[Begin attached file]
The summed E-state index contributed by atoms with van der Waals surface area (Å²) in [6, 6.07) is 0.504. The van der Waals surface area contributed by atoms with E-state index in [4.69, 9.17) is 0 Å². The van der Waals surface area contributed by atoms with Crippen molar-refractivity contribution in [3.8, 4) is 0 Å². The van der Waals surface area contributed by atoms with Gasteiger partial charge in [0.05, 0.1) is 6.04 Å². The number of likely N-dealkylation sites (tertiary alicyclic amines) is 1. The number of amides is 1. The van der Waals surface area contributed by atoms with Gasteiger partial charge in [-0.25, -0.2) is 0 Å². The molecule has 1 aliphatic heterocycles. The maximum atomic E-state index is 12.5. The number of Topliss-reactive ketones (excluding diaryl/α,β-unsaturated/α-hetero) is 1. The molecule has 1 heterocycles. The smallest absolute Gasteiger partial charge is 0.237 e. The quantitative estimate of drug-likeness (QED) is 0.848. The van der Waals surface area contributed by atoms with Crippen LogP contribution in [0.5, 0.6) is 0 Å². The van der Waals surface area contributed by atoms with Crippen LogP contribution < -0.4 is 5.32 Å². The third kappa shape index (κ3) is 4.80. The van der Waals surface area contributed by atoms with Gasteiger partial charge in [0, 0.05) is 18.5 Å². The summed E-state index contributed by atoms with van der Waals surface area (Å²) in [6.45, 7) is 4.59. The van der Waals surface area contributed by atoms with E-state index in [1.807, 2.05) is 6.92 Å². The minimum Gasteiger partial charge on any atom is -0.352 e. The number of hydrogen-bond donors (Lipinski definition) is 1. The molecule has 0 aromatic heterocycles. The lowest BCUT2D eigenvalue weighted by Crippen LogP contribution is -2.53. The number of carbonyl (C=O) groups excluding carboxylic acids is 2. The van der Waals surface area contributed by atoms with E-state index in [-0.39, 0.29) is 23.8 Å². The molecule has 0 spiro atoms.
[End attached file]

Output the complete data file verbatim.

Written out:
The summed E-state index contributed by atoms with van der Waals surface area (Å²) in [6, 6.07) is 0.504. The van der Waals surface area contributed by atoms with E-state index in [4.69, 9.17) is 0 Å². The van der Waals surface area contributed by atoms with Crippen molar-refractivity contribution in [3.8, 4) is 0 Å². The van der Waals surface area contributed by atoms with Gasteiger partial charge in [0.05, 0.1) is 6.04 Å². The number of likely N-dealkylation sites (tertiary alicyclic amines) is 1. The number of amides is 1. The van der Waals surface area contributed by atoms with Gasteiger partial charge in [-0.25, -0.2) is 0 Å². The molecule has 1 aliphatic heterocycles. The maximum atomic E-state index is 12.5. The number of Topliss-reactive ketones (excluding diaryl/α,β-unsaturated/α-hetero) is 1. The molecule has 1 heterocycles. The smallest absolute Gasteiger partial charge is 0.237 e. The quantitative estimate of drug-likeness (QED) is 0.848. The van der Waals surface area contributed by atoms with Crippen LogP contribution in [0.5, 0.6) is 0 Å². The van der Waals surface area contributed by atoms with Crippen LogP contribution < -0.4 is 5.32 Å². The third kappa shape index (κ3) is 4.80. The van der Waals surface area contributed by atoms with Gasteiger partial charge in [0, 0.05) is 18.5 Å². The summed E-state index contributed by atoms with van der Waals surface area (Å²) in [6.45, 7) is 4.59. The van der Waals surface area contributed by atoms with E-state index in [1.807, 2.05) is 6.92 Å². The minimum Gasteiger partial charge on any atom is -0.352 e. The number of hydrogen-bond donors (Lipinski definition) is 1. The molecule has 0 aromatic heterocycles. The lowest BCUT2D eigenvalue weighted by Crippen LogP contribution is -2.53. The number of carbonyl (C=O) groups excluding carboxylic acids is 2. The van der Waals surface area contributed by atoms with E-state index in [-0.39, 0.29) is 23.8 Å². The molecule has 0 spiro atoms.